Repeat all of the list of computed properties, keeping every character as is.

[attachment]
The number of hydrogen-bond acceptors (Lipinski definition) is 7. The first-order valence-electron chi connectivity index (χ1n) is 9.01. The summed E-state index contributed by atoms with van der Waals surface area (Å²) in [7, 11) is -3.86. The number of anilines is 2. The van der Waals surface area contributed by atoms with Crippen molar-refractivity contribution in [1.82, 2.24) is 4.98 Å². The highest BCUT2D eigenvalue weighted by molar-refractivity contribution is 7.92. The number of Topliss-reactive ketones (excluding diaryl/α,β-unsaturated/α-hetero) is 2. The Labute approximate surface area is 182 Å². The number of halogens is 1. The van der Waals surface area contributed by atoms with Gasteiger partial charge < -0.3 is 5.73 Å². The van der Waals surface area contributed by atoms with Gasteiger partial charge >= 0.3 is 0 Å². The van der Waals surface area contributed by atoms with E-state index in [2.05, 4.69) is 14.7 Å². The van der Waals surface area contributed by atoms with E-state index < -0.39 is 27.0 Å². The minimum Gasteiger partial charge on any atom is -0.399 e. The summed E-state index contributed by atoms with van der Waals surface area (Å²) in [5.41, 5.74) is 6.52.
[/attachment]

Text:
The number of hydrogen-bond acceptors (Lipinski definition) is 7. The first-order valence-electron chi connectivity index (χ1n) is 9.01. The summed E-state index contributed by atoms with van der Waals surface area (Å²) in [7, 11) is -3.86. The number of anilines is 2. The van der Waals surface area contributed by atoms with Crippen molar-refractivity contribution in [1.82, 2.24) is 4.98 Å². The highest BCUT2D eigenvalue weighted by molar-refractivity contribution is 7.92. The number of Topliss-reactive ketones (excluding diaryl/α,β-unsaturated/α-hetero) is 2. The Labute approximate surface area is 182 Å². The number of halogens is 1. The van der Waals surface area contributed by atoms with Gasteiger partial charge < -0.3 is 5.73 Å². The van der Waals surface area contributed by atoms with Gasteiger partial charge >= 0.3 is 0 Å². The van der Waals surface area contributed by atoms with E-state index in [2.05, 4.69) is 14.7 Å². The van der Waals surface area contributed by atoms with E-state index < -0.39 is 27.0 Å². The minimum Gasteiger partial charge on any atom is -0.399 e. The summed E-state index contributed by atoms with van der Waals surface area (Å²) in [5.41, 5.74) is 6.52.